Sustaining Mission Success Through the Last Tactical Mile
From Armor & Mobility, March/April 2019 Issue
RADM Michelle C. Skubic
Naval Supply Systems Command
Chief of Supply Corps
Rear Adm. Michelle C. Skubic became Commander, U.S. Naval Supply Systems Command (NAVSUP) and 48th Chief of Supply Corps on July 13, 2018. Her operational assignments include: division officer in readiness and services billets, aboard USS Acadia (AD 42), which included deployment for Operations Desert Shield and Desert Storm; supply officer aboard Precommissioning Unit (PCU) McFaul (DDG 74), built in Pascagoula, MS; and supply officer aboard PCU George H. W. Bush (CVN 77), built in Newport News, VA, which was commissioned to the fleet in January 2009. Additionally, she completed a tour forward-deployed as commander, Defense Logistics Agency Support Team in Kuwait, where her team, in concert with other DLA activities, supported U. S. Central Command, U. S. Army Central, and other DoD organizations.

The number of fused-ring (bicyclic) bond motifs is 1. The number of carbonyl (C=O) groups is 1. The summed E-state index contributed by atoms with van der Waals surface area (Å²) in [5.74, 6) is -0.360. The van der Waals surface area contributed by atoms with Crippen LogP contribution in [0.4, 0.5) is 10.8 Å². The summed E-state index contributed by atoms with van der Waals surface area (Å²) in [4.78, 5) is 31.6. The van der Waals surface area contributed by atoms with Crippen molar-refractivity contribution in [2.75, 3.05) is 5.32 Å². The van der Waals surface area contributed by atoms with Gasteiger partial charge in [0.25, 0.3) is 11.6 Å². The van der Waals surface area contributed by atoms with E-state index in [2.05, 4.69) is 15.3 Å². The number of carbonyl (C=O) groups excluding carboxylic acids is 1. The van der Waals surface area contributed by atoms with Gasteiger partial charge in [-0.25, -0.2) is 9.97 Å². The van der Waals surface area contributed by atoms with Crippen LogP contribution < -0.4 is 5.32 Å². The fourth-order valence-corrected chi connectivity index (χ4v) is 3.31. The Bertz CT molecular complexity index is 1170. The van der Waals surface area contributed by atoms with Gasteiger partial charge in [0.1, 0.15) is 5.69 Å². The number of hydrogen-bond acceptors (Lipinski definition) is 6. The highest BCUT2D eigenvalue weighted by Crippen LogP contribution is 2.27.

Rear Adm. Skubic’s shore assignments include: services officer and carrier readiness officer at Commander, Naval Air Force, U.S. Pacific Fleet, San Diego; combined bachelor quarters officer and aviation support division officer, Naval Air Station Sigonella, Sicily; deputy department head for program contracts, Naval Air Systems Command at Patuxent River, MD; deputy force supply officer, Commander, Naval Surface Forces, San Diego; director of supplier operations, DLA Aviation, Richmond, VA; commanding officer, Naval Supply Systems Command (NAVSUP) Fleet Logistics Center Norfolk, VA; chief of staff, NAVSUP, Mechanicsburg, PA; director, Logistics, Fleet Supply and Ordnance, U.S. Pacific Fleet, Joint Base Pearl Harbor-Hickam, HI; and commander, DLA Land and Maritime, Columbus, OH.
Armor & Mobility spoke with RADM Michelle Skubic, Commander, U.S. Naval Supply Systems Command (NAVSUP), regarding current efforts to bridge gaps associated with timely re-supply of Fleet operations supporting response on a global scale.